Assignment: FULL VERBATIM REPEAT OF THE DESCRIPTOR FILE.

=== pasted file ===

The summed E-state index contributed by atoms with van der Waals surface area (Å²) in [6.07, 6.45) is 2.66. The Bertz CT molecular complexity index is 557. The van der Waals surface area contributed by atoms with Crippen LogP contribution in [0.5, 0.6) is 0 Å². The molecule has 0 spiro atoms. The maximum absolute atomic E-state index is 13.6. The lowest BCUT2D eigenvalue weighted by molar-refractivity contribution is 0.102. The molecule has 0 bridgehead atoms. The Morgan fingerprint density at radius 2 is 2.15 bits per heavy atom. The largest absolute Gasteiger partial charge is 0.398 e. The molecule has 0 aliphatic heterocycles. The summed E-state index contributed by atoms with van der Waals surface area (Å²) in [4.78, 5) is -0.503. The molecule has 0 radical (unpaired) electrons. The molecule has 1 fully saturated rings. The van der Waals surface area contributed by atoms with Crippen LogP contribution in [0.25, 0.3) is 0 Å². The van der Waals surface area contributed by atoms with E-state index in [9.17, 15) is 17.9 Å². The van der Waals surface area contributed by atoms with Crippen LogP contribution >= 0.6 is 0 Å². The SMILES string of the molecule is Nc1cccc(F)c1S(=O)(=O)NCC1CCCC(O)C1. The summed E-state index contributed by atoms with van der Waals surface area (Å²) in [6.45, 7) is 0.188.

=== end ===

The summed E-state index contributed by atoms with van der Waals surface area (Å²) in [6.07, 6.45) is 2.66. The Bertz CT molecular complexity index is 557. The van der Waals surface area contributed by atoms with Crippen LogP contribution in [0.5, 0.6) is 0 Å². The molecule has 0 spiro atoms. The maximum absolute atomic E-state index is 13.6. The lowest BCUT2D eigenvalue weighted by molar-refractivity contribution is 0.102. The molecule has 0 bridgehead atoms. The Morgan fingerprint density at radius 2 is 2.15 bits per heavy atom. The largest absolute Gasteiger partial charge is 0.398 e. The molecule has 0 aliphatic heterocycles. The summed E-state index contributed by atoms with van der Waals surface area (Å²) in [4.78, 5) is -0.503. The molecule has 0 radical (unpaired) electrons. The molecule has 1 fully saturated rings. The van der Waals surface area contributed by atoms with Crippen LogP contribution in [0.25, 0.3) is 0 Å². The van der Waals surface area contributed by atoms with E-state index in [9.17, 15) is 17.9 Å². The van der Waals surface area contributed by atoms with Crippen LogP contribution >= 0.6 is 0 Å². The SMILES string of the molecule is Nc1cccc(F)c1S(=O)(=O)NCC1CCCC(O)C1. The summed E-state index contributed by atoms with van der Waals surface area (Å²) in [6.45, 7) is 0.188.